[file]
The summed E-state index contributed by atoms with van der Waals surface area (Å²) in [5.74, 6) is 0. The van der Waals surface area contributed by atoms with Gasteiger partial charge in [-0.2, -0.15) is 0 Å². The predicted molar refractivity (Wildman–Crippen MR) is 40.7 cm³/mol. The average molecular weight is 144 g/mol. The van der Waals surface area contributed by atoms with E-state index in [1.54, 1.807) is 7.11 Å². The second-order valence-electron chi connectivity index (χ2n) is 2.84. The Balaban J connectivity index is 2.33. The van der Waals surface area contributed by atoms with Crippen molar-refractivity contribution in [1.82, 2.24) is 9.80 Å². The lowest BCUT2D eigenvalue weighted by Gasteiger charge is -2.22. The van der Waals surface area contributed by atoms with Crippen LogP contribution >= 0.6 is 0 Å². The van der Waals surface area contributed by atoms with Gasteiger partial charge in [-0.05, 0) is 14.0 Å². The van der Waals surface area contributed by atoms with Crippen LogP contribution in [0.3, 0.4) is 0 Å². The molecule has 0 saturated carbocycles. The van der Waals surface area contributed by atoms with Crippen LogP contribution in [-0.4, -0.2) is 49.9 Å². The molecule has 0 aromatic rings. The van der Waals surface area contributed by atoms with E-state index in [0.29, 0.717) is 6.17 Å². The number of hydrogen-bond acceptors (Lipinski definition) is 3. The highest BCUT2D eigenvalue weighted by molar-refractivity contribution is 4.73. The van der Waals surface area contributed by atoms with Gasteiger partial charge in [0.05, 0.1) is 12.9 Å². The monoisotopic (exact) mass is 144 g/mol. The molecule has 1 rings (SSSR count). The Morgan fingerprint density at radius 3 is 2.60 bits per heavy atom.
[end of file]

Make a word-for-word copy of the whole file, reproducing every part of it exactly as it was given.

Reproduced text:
The summed E-state index contributed by atoms with van der Waals surface area (Å²) in [5.74, 6) is 0. The van der Waals surface area contributed by atoms with Gasteiger partial charge in [-0.2, -0.15) is 0 Å². The predicted molar refractivity (Wildman–Crippen MR) is 40.7 cm³/mol. The average molecular weight is 144 g/mol. The van der Waals surface area contributed by atoms with E-state index in [1.54, 1.807) is 7.11 Å². The second-order valence-electron chi connectivity index (χ2n) is 2.84. The Balaban J connectivity index is 2.33. The van der Waals surface area contributed by atoms with Crippen molar-refractivity contribution in [1.82, 2.24) is 9.80 Å². The lowest BCUT2D eigenvalue weighted by Gasteiger charge is -2.22. The van der Waals surface area contributed by atoms with Crippen LogP contribution >= 0.6 is 0 Å². The van der Waals surface area contributed by atoms with Gasteiger partial charge in [-0.05, 0) is 14.0 Å². The van der Waals surface area contributed by atoms with Crippen LogP contribution in [0.3, 0.4) is 0 Å². The molecule has 0 saturated carbocycles. The van der Waals surface area contributed by atoms with Crippen LogP contribution in [-0.4, -0.2) is 49.9 Å². The molecule has 0 aromatic rings. The van der Waals surface area contributed by atoms with E-state index in [0.29, 0.717) is 6.17 Å². The number of hydrogen-bond acceptors (Lipinski definition) is 3. The highest BCUT2D eigenvalue weighted by molar-refractivity contribution is 4.73. The van der Waals surface area contributed by atoms with Gasteiger partial charge in [0.05, 0.1) is 12.9 Å². The monoisotopic (exact) mass is 144 g/mol. The molecule has 1 rings (SSSR count). The Morgan fingerprint density at radius 3 is 2.60 bits per heavy atom.